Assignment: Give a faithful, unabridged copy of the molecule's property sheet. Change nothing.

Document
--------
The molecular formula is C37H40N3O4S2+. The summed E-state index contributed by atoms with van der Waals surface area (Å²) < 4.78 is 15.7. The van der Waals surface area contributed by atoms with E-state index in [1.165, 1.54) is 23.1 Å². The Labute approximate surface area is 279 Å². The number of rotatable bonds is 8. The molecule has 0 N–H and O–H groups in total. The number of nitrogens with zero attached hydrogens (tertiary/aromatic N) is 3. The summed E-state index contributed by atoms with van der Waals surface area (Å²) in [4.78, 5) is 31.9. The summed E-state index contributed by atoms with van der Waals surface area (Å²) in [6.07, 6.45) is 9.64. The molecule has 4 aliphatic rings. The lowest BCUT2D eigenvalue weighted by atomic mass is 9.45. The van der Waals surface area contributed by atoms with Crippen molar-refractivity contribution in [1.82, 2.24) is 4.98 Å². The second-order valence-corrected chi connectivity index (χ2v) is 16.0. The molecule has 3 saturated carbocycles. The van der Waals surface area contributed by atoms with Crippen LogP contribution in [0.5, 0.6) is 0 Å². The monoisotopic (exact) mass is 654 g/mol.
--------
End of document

The molecular formula is C37H40N3O4S2+. The summed E-state index contributed by atoms with van der Waals surface area (Å²) < 4.78 is 15.7. The van der Waals surface area contributed by atoms with E-state index in [1.165, 1.54) is 23.1 Å². The Labute approximate surface area is 279 Å². The number of rotatable bonds is 8. The molecule has 0 N–H and O–H groups in total. The number of nitrogens with zero attached hydrogens (tertiary/aromatic N) is 3. The summed E-state index contributed by atoms with van der Waals surface area (Å²) in [4.78, 5) is 31.9. The summed E-state index contributed by atoms with van der Waals surface area (Å²) in [6.07, 6.45) is 9.64. The molecule has 4 aliphatic rings. The lowest BCUT2D eigenvalue weighted by atomic mass is 9.45. The van der Waals surface area contributed by atoms with Crippen molar-refractivity contribution in [1.82, 2.24) is 4.98 Å². The second-order valence-corrected chi connectivity index (χ2v) is 16.0. The molecule has 3 saturated carbocycles. The van der Waals surface area contributed by atoms with Crippen LogP contribution in [0.5, 0.6) is 0 Å². The monoisotopic (exact) mass is 654 g/mol.